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The Miraculous True History of Nomi Ali: A land forgotten

Sudeshna Shome Ghosh | Updated on September 27, 2019 Published on September 27, 2019

Central arc Central Jail in the Andamans, the setting for most of the action in the novel. - K Murali Kumar   -  The Hindu

History meets the imagination in Uzma Aslam Khan’s new novel

A perfect work of historical fiction is one that is as compelling as it is enlightening. Uzma Aslam Khan’s new novel The Miraculous True History of Nomi Ali is just that — a perfect balance of history and the imagination.

Set in the Andaman Islands between 1936 and 1946, the novel tells the story of a place that has mostly been forgotten in narratives dictated by the mainland. The eponymous Nomi and her elder brother Zee were born on the island — their father, Haider Ali, was a convict who was jailed in the Andamans. His wife Fehmeeda had accompanied him when he moved to the island to serve his sentence.

The siblings — like their friend Aye, whose grandfather was one of several convicts from Burma — know no other world than the one on their island. Their lives are played out in the shadow of the terrible Central Jail in the Andamans. The jail dictates their past and the future. Those who enter it as prisoners encounter horrors that end either in death or a life akin to death.

The Miraculous True History of Nomi Ali Uzma Aslam Khan Fiction Context/Westland ₹699

 

Khan traces the genesis of the novel to a book she read where a British politician mentioned the jail and called the island a “paradise”. As Khan, a US-based Pakistani and the author of four previous novels, read and researched through published books, diaries, government papers, letters and more, she found facts that ended up entering the novel as lived experiences.

The worst of the excesses at the jail — commonly referred to as the dreaded ‘Kaala Pani’, or black waters — was reserved for political prisoners rebelling against the British in India. Drawing heavily on the historical accounts of what happened in the Central Jail, Khan writes about a world of torture, force-feeding, beatings, slavery, sexual assault and even medical experimentations.

The book is also the story of prisoner 218D, sentenced for her attempted assassination of a British officer in Lahore. Officially there is no record of women political prisoners being sent to the Andaman jail. But most records were destroyed by the time the British and later the Japanese occupation ended.

As the prisoner disembarks from the ship that brings her to the island, watched by the inhabitants, Khan writes: “Too many who watched had never stopped living it, the climb to the hill’s summit to one of the 693 cells... at the entrance to the jail, the high wall garlanded with manacles, shackles, iron belts and implements of torture impossible to name, each warped into figures more gruesome than the next...”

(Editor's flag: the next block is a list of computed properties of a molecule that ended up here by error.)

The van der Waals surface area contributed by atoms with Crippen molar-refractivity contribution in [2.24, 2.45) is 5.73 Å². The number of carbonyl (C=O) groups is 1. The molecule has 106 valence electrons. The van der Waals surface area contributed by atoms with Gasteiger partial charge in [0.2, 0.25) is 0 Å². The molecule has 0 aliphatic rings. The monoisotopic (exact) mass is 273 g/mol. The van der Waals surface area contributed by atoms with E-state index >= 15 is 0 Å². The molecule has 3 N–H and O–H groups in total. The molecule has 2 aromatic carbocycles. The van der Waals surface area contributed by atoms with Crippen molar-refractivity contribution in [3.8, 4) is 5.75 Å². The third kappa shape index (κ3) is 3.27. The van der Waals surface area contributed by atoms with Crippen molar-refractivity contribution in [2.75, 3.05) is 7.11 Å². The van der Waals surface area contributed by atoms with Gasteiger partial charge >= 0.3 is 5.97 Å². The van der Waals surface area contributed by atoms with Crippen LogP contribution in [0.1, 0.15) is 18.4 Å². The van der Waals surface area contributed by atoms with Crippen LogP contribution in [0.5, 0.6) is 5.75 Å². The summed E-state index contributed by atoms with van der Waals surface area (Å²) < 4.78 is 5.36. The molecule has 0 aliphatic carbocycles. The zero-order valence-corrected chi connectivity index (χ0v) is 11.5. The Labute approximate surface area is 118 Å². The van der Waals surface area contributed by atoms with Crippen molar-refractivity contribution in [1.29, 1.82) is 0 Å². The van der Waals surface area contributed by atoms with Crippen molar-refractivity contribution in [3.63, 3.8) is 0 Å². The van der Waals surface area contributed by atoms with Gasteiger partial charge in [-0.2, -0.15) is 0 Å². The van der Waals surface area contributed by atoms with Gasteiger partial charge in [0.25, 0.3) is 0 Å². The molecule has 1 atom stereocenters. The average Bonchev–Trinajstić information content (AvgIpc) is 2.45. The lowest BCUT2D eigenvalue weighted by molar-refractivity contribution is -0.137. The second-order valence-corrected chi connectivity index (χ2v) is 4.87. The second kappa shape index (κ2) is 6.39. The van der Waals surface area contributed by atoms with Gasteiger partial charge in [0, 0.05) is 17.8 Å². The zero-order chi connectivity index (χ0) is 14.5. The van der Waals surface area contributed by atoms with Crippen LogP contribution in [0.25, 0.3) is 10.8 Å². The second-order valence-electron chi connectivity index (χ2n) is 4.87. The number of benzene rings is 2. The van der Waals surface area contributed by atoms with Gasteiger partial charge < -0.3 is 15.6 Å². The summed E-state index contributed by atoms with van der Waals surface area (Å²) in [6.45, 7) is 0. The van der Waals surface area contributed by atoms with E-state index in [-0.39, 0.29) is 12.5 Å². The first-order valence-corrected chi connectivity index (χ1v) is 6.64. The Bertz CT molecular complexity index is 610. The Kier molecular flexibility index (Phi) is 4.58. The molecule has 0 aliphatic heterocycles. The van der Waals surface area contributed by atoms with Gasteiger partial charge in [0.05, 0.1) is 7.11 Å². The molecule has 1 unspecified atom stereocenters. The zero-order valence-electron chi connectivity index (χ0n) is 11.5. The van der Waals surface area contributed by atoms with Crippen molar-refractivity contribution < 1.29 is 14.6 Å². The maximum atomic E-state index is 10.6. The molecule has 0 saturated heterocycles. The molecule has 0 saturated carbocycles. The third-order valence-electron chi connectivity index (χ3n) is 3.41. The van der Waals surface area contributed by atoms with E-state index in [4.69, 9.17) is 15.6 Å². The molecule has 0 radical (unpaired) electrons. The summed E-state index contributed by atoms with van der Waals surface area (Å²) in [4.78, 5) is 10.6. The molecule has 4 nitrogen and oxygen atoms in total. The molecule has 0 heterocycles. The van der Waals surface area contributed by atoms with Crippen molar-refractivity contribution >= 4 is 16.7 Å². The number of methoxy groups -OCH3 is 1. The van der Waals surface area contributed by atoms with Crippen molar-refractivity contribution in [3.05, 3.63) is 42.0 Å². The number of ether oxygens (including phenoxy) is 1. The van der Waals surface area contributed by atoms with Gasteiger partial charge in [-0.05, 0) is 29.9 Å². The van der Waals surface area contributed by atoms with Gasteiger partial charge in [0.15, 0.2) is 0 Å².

Prisoner 218D, whose name is never told, experiences the worst of the torture thought up by the British. Through her fragmented memories and dreams, the story of the mainland enters the novel. As prisoner 218D lives out her sentence in Kaala Pani, the writer draws in the cities of Lahore and Delhi, the lives of the women there trying to understand what role they will play in the independence movement, everyday life with its tragedies and heartaches that seem to belong to another universe.

Her story will remind many of the real-life tales of revolutionaries such as Bina Das. Das was sentenced to imprisonment for her attempted assassination of Bengal Governor General Stanley Jackson in 1932. She was jailed for nine years and later went on to write an account of her life, which Khan has used as one of her sources.

It is soon clear that the stories of Nomi, Zee, their parents, Aye and prisoner 218D are all enmeshed. The inhabitants of the island live at the mercy of events that always seem far removed — wars and colonial power games — and, yet, the island becomes a frontline in the story. It is occupied by the Japanese, who say they will bring freedom from the British. Instead, over 700 islanders are rounded up and sent to their deaths. Many others starve or are made to work as slaves. Zee is the first casualty, executed for his role in a minor scuffle over a chicken.

There are numerous threads that run through the novel: Those between the ruler and ruled, parents and children, man and nature, past and present. There are characters galore, yet Khan manages to make each story stand out, whether it is that of Dr Singh, who tries to create some harmony but is swept away in the tide of events; or Shakuntala, with her farm, who can neither belong fully to the islands nor leave them. The most compelling, perhaps, are the descriptions of the original islanders, robbed of their land and past. Some are now the eyes and ears of the British, while others have chosen to retreat into even more remote islands and cut themselves off from any contact.

Given the wealth of material the author works with, one only wishes the lyricism of the language had been turned down a notch. The Miraculous... is evidence of a wonderful imagination at work, which remains grounded in the minute facts of the past. The novel is shot through with some stunning set pieces — Aye gathering swiftlet nests in caves while being attacked by the birds, a boat journey undertaken by a prisoner who becomes a saviour, a man committing suicide as he swallows a deadly frog. It is imbued with tragedy and yet finds hope in the end. Mostly, it brings to life a piece of land that has seen the very worst of human depredations.

Sudeshna Shome Ghosh is a Bengaluru-based editor

Published on September 27, 2019
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